Risk is defined as an alternative decision or an attribute reflecting the

Risk is defined as an alternative decision or an

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its demand (Herrero & Pratt, 1998). Risk is defined as an alternative decision or an attribute reflecting the variance of its possible outcomes (Gefen et al. , 2002). The inclusion of high perceived risk in tourism decisions decreases consumers’ trust, and as a consequence minimises the purchasing potential (Lee, 2014). The development of trustworthiness in tourism decisions is considerably affected by branding aspects, as they seem to be the main factors involved in minimising the perceived risks involved (Pappas, 2017). As a result, the ‘brand trust’ of the destination and/or event can determine the extent of its selection by potential consumers and ultimately its overall success (Chomvilailuka & Srisomyong, 2015). An example of crisis communications can be derived from the Paris case, as presented at the end of the previous chapter. A year after the 2015 Paris terrorist strikes several commemoration events (most of them dealing with popular culture aspects) have been organised in the city. These events were (McQueen, 2017): (i) a poetry reading at the Institut du Monde Arabe (ii) memorial plaques unveiled near the sites of the attacks (iii) a rally at the town hall of the 11th arrondissement (iv) a round table on the theme of memory (v) a special performance of the play Djihad, followed by a debate (vi) Lanterns released in eastern Paris (vii) a memorial concert at the Bus Palladium (viii) Various TV specials about the attacks (ix) Candles on windowsills, and (x) an exhibition of memorial objects. Two years after the 2015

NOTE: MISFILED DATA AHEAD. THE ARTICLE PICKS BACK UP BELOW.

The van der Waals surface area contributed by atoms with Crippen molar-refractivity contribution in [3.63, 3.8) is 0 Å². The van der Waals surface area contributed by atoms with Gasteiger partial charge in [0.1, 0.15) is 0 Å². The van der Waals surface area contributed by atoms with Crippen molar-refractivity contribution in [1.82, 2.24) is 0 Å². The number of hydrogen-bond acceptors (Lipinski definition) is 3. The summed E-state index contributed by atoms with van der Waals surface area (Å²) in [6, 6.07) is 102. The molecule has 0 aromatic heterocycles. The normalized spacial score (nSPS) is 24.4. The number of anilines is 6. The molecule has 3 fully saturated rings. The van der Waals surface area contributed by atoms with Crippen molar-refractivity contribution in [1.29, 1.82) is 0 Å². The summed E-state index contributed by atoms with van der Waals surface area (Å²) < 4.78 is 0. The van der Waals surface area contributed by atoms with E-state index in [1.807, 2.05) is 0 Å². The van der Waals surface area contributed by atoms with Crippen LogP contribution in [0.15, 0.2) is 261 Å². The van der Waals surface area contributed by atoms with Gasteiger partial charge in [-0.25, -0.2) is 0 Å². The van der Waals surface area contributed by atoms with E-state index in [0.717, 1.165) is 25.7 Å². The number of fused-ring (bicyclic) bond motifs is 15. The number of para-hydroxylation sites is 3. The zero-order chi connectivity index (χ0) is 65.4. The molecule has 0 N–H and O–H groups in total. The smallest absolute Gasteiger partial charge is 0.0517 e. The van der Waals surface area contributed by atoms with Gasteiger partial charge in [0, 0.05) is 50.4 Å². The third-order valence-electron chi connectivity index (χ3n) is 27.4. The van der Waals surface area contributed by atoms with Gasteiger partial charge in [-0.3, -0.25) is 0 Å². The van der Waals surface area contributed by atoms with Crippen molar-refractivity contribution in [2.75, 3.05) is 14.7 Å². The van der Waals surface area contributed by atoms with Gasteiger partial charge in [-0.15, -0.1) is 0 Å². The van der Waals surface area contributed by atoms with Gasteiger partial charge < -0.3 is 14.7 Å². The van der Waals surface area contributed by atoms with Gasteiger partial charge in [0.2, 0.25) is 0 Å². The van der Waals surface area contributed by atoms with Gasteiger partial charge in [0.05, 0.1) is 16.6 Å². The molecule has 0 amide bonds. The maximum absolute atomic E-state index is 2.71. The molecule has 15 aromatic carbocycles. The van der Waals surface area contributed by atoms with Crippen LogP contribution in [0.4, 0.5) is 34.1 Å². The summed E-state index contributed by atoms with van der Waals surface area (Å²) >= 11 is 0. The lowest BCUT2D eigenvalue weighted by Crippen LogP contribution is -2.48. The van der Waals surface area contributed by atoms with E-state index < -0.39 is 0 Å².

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10 Paris terrorist strikes more events have been organised, such as a ceremony led by the French president Emmanuel Macron to commemorate the victims (Xinhua, 2017). However, destination image is also affected by the perceptions of the host community and the stakeholders involved in the tourism process. As Presenza et al. (2013) suggest policy makers should implement internal marketing promoting the involvement of residents and stakeholders in decision making since this can strengthen the destination branding. Thus, crisis marketing communications don’t only need to be addressed in their internal audience but also include it for its formulation and development. Tourism destinations should strengthen their crisis management centres not only in operational level but also in communication and promotion initiatives (Figure 2). As Pappas (2008) suggests, it is imperative for crisis decision making to create operational groups focusing on the implementation and development of risk management. The groups should include scientists, stakeholders, tourism industry, incoming tourism (tour operating) and host community representatives, as well as state advisors (intelligence, security) and peripheral authorities. A process of participatory democracy can increase the adaptability and efficiency of both, crisis operations and marketing communications. Considering the internal crisis marketing, the inclusion of locals and stakeholders activated in the region, can increase the direct positive output of crisis communications, further strengthen and more efficiently protect the destination image and branding during the period of turmoil, as well as decrease the pressure from competitive destinations.
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